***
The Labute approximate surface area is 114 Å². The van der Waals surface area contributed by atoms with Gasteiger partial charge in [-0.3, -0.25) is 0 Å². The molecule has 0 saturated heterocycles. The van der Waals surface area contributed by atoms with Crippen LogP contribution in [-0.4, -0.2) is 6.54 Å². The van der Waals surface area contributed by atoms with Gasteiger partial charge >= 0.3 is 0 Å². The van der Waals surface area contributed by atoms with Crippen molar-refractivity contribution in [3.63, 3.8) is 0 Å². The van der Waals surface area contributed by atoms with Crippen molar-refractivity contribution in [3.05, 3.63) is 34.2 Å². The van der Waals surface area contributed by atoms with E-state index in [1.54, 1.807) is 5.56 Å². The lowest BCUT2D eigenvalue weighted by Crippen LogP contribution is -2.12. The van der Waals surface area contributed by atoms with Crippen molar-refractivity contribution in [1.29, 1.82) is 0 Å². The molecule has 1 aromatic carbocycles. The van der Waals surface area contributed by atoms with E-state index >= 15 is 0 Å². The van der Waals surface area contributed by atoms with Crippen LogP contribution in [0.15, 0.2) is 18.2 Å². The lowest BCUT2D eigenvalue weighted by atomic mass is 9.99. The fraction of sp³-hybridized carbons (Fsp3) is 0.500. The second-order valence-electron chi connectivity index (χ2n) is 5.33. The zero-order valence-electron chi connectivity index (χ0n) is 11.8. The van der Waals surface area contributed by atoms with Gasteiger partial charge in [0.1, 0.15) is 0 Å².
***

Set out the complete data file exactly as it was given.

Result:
The Labute approximate surface area is 114 Å². The van der Waals surface area contributed by atoms with Gasteiger partial charge in [-0.3, -0.25) is 0 Å². The molecule has 0 saturated heterocycles. The van der Waals surface area contributed by atoms with Crippen LogP contribution in [-0.4, -0.2) is 6.54 Å². The van der Waals surface area contributed by atoms with Gasteiger partial charge >= 0.3 is 0 Å². The van der Waals surface area contributed by atoms with Crippen molar-refractivity contribution in [3.63, 3.8) is 0 Å². The van der Waals surface area contributed by atoms with Crippen molar-refractivity contribution in [3.05, 3.63) is 34.2 Å². The van der Waals surface area contributed by atoms with E-state index in [1.54, 1.807) is 5.56 Å². The lowest BCUT2D eigenvalue weighted by Crippen LogP contribution is -2.12. The van der Waals surface area contributed by atoms with Crippen molar-refractivity contribution in [1.29, 1.82) is 0 Å². The molecule has 1 aromatic carbocycles. The van der Waals surface area contributed by atoms with E-state index >= 15 is 0 Å². The van der Waals surface area contributed by atoms with Crippen LogP contribution in [0.15, 0.2) is 18.2 Å². The lowest BCUT2D eigenvalue weighted by atomic mass is 9.99. The fraction of sp³-hybridized carbons (Fsp3) is 0.500. The second-order valence-electron chi connectivity index (χ2n) is 5.33. The zero-order valence-electron chi connectivity index (χ0n) is 11.8. The van der Waals surface area contributed by atoms with Gasteiger partial charge in [0.1, 0.15) is 0 Å².